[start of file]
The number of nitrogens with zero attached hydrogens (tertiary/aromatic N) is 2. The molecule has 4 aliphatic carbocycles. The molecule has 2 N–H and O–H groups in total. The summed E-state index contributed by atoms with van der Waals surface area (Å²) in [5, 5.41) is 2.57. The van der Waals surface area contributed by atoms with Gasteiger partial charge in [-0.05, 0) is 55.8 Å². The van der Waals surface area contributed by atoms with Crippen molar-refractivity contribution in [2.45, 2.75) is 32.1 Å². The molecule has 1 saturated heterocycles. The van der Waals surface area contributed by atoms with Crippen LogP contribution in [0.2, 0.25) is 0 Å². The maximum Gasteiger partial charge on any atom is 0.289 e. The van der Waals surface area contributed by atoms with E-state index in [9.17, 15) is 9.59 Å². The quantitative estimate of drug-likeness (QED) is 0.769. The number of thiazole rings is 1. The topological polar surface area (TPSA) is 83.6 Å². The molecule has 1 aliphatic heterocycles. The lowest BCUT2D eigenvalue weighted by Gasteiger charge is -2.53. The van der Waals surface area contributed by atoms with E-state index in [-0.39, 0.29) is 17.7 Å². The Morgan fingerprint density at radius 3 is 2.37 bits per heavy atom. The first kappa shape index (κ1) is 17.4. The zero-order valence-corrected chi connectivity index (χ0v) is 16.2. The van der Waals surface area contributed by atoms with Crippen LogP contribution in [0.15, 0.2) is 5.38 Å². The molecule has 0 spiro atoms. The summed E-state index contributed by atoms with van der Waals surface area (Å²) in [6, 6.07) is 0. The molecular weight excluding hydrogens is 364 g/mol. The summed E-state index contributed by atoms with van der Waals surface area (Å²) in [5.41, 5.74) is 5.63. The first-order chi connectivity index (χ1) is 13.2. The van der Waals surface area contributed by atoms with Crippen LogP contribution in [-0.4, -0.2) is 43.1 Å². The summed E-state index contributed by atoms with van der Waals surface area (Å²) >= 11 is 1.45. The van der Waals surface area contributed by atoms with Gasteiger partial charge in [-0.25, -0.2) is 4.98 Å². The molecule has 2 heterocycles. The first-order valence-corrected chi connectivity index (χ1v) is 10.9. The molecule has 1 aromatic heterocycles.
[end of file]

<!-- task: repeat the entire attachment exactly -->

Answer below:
The number of nitrogens with zero attached hydrogens (tertiary/aromatic N) is 2. The molecule has 4 aliphatic carbocycles. The molecule has 2 N–H and O–H groups in total. The summed E-state index contributed by atoms with van der Waals surface area (Å²) in [5, 5.41) is 2.57. The van der Waals surface area contributed by atoms with Gasteiger partial charge in [-0.05, 0) is 55.8 Å². The van der Waals surface area contributed by atoms with Crippen molar-refractivity contribution in [2.45, 2.75) is 32.1 Å². The molecule has 1 saturated heterocycles. The van der Waals surface area contributed by atoms with Crippen LogP contribution in [0.2, 0.25) is 0 Å². The maximum Gasteiger partial charge on any atom is 0.289 e. The van der Waals surface area contributed by atoms with E-state index in [9.17, 15) is 9.59 Å². The quantitative estimate of drug-likeness (QED) is 0.769. The number of thiazole rings is 1. The topological polar surface area (TPSA) is 83.6 Å². The molecule has 1 aliphatic heterocycles. The lowest BCUT2D eigenvalue weighted by Gasteiger charge is -2.53. The van der Waals surface area contributed by atoms with E-state index in [-0.39, 0.29) is 17.7 Å². The Morgan fingerprint density at radius 3 is 2.37 bits per heavy atom. The first kappa shape index (κ1) is 17.4. The zero-order valence-corrected chi connectivity index (χ0v) is 16.2. The van der Waals surface area contributed by atoms with Crippen LogP contribution in [0.15, 0.2) is 5.38 Å². The molecule has 0 spiro atoms. The summed E-state index contributed by atoms with van der Waals surface area (Å²) in [6, 6.07) is 0. The molecular weight excluding hydrogens is 364 g/mol. The summed E-state index contributed by atoms with van der Waals surface area (Å²) in [5.41, 5.74) is 5.63. The first-order chi connectivity index (χ1) is 13.2. The van der Waals surface area contributed by atoms with Crippen LogP contribution in [-0.4, -0.2) is 43.1 Å². The summed E-state index contributed by atoms with van der Waals surface area (Å²) >= 11 is 1.45. The van der Waals surface area contributed by atoms with Gasteiger partial charge in [-0.25, -0.2) is 4.98 Å². The molecule has 2 heterocycles. The first-order valence-corrected chi connectivity index (χ1v) is 10.9. The molecule has 1 aromatic heterocycles.